The benefits of an additional worker are task-dependent: assessing low-back injury risks during prefabricated (panelized) wall construction.
Kim-S; Nussbaum-MA; Jia-B
Appl Ergon 2012 Sep; 43(5):843-849
Team manual material handling is a common practice in residential construction where prefabricated building components (e.g., wall panels) are increasingly used. As part of a larger effort to enable proactive control of ergonomic exposures among workers handling panels, this study explored the effects of additional workers on injury risks during team-based panel erection tasks, specifically by quantifying how injury risks are affected by increasing the number of workers (by one, above the nominal or most common number). Twenty-four participants completed panel erection tasks with and without an additional worker under different panel mass and size conditions. Four risk assessment methods were employed that emphasized the low back. Though including an additional worker generally reduced injury risk across several panel masses and sizes, the magnitude of these benefits varied depending on the specific task and exhibited somewhat high variability within a given task. These results suggest that a simple, generalizable recommendation regarding team-based panel erection tasks is not warranted. Rather, a more systems-level approach accounting for both injury risk and productivity (a strength of panelized wall systems) should be undertaken.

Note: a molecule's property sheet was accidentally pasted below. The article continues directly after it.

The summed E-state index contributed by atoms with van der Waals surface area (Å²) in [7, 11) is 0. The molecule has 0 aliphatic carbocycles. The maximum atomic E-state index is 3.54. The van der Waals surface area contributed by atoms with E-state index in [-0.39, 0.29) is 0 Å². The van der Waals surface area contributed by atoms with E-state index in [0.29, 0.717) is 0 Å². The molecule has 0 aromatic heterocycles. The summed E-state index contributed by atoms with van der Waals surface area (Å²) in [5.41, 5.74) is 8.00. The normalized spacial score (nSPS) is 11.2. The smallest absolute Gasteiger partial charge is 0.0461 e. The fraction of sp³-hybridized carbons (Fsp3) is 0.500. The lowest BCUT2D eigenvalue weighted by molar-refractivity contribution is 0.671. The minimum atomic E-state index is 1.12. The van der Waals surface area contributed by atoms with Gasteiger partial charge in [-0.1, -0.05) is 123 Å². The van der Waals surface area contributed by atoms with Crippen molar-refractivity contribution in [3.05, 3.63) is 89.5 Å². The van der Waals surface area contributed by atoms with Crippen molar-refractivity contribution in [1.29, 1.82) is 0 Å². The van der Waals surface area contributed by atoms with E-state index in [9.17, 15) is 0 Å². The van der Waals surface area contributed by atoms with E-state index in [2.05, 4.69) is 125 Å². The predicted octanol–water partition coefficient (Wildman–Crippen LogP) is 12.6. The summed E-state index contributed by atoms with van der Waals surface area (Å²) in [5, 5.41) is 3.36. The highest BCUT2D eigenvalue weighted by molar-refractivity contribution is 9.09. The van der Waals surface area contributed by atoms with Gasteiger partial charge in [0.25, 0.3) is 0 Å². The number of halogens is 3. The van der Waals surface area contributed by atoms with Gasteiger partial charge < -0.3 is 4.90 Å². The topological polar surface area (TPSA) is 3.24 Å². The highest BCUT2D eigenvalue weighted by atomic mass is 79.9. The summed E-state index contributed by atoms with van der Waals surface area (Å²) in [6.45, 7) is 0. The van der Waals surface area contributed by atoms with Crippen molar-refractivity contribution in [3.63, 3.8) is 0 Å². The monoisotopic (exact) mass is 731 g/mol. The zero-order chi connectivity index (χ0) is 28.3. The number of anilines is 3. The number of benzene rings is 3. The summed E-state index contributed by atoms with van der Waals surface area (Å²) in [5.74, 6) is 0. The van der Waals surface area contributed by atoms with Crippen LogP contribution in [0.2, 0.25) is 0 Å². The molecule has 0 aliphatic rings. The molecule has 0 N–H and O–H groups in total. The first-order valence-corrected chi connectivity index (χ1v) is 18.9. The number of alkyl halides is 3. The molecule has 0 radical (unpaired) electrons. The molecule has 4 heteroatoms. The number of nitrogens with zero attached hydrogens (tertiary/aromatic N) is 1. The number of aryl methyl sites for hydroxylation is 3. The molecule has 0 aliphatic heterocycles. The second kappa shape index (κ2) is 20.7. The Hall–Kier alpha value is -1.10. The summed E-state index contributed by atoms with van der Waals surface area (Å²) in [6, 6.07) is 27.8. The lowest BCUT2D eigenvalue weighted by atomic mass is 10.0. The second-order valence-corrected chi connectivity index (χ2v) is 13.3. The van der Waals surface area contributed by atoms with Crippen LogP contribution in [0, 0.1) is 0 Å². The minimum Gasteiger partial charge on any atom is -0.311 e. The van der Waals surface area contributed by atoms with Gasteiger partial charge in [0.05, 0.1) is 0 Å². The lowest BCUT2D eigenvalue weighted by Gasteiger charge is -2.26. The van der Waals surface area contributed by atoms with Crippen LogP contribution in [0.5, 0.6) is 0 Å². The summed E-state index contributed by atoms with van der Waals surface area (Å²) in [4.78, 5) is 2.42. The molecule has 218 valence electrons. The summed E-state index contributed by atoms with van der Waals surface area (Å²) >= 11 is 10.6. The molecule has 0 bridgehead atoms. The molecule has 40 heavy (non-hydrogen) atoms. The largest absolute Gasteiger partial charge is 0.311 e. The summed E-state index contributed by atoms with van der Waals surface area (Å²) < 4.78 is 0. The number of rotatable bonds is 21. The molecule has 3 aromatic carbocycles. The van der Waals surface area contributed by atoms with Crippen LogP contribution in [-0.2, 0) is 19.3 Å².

Manual-materials-handling; Construction; Construction-materials; Humans; Men; Age-groups; Ergonomics; Injuries; Risk-factors; Workers; Back-injuries; Task-performance; Analytical-processes; Musculoskeletal-system; Musculoskeletal-system-disorders;
Author Keywords: Team lifting; Risk assessment; Prevention through design; Biomechanics
Maury A. Nussbaum, Department of Industrial and Systems Engineering, Virginia Tech, 250 Durham Hall (0118), Blacksburg, VA 24061
Virginia Polytechnic Institute and State University